Viking SeaTech Completes Delivery of Key North Sea Asset

Published Nov 4, 2016
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Viking SeaTech - FPF-1
Viking SeaTech ensured the safe transit for FPF-1 to its new North Sea location (photo: Viking SeaTech)

Mooring and marine service specialist Viking SeaTech completed its first major marine consultancy project in the North Sea, by delivering the safe transit of Ithaca Energy’s FPF-1 floating production facility (FPF) from Poland to location in the Greater Stella Area.

Following a programme of modification works in the Remontowa yard in Gdansk, Poland, Viking SeaTech’s marine team was contracted to perform the 700 nautical mile tow and hook-up in the Central North Sea.

It became the first time Viking SeaTech called on its official alliance with Seacroft Marine Consultants. Seacroft supplied contract marine representatives and a towmaster for the rig move phase of the project.

The operation took several months of onshore planning and four weeks of offshore project management to deliver. It involved a two vessel parallel tow, utilising polyethylene tow lines for towing of the FPF, and negotiation of a narrow shipping channel in the Baltic Sea.

John Dick, North Sea Region/Regional Business Leader, at Viking SeaTech, says, “We were involved in one of the highest profile projects currently ongoing in the UK Continental Shelf and were pleased to advise on the marine aspects of the tow and deliver the unit on time without incident. We provided marine support and reviewed procedures ahead of the tow and hook-up schedule.”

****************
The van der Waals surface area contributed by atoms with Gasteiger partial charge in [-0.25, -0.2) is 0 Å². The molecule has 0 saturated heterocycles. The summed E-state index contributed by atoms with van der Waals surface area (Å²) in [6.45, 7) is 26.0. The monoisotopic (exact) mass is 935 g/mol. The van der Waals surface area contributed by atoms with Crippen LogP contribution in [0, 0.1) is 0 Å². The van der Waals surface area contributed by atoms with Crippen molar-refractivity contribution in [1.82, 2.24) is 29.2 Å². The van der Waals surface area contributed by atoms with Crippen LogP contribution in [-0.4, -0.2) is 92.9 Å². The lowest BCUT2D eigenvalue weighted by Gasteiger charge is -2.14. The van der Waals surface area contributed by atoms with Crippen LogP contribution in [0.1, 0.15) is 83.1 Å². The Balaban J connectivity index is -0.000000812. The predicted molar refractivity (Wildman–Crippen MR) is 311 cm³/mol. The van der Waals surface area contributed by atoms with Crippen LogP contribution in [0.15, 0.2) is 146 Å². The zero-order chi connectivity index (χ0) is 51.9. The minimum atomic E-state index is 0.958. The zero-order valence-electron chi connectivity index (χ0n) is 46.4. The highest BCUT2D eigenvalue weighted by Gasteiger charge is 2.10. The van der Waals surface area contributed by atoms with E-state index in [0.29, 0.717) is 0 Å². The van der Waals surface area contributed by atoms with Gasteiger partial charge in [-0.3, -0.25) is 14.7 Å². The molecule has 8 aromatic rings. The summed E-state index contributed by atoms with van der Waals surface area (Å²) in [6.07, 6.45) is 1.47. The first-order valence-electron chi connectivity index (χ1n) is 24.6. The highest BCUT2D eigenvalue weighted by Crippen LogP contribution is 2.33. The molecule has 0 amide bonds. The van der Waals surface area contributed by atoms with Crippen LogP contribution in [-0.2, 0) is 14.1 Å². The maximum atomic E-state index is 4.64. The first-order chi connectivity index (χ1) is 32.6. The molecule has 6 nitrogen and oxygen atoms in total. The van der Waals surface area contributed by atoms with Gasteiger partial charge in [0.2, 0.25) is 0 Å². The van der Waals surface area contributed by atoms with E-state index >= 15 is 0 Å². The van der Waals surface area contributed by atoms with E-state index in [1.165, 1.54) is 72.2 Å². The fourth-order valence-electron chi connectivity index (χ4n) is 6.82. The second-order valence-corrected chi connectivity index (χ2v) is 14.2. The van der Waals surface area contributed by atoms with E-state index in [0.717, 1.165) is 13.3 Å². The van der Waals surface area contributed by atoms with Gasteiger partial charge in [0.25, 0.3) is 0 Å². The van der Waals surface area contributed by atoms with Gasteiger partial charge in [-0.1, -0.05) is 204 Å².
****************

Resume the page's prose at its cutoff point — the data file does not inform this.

The rig, measuring 82 metres by 75 metres, was towed through the Drogden Channel in Danish waters using two main anchor handling vessels (AHV) and two support tugs. The channel, which is used by more than 30,000 ships per year, is only 300 metres wide and crucially the maximum draft permitted is less than eight metres.

Dick continues, “On board the FPF-1, the VST offshore team worked closely with all parties involved, including the AHV crews and the FPF-1 marine supervisor, to ensure sufficient keel clearance was maintained as we negotiated the 10km long channel.”

“Once in the UKCS, we used a pre-planned tug strategy to move the FPF to an exact position within the field. It was hooked up to 12 pre-set mooring lines and is now set to begin its production activities. The constant dialogue between all parties, including the position keeping and hook up vessels, the duty holder and Ithaca itself, was vital,” adds Dick.

The polyethylene ropes wires were selected for the tow for ease of removal after hook-up. The use of these ropes instead of chain and wire in the towing bridal lowered risks generated in the manual handling process during connection and provided additional protection to subsea assets in case of any failure.

The Greater Stella Area Field is one of the current positives for the UKCS, with first hydrocarbons due this year.

Tags: Ithaca Energy, Seacroft Marine Consultants, Viking SeaTech


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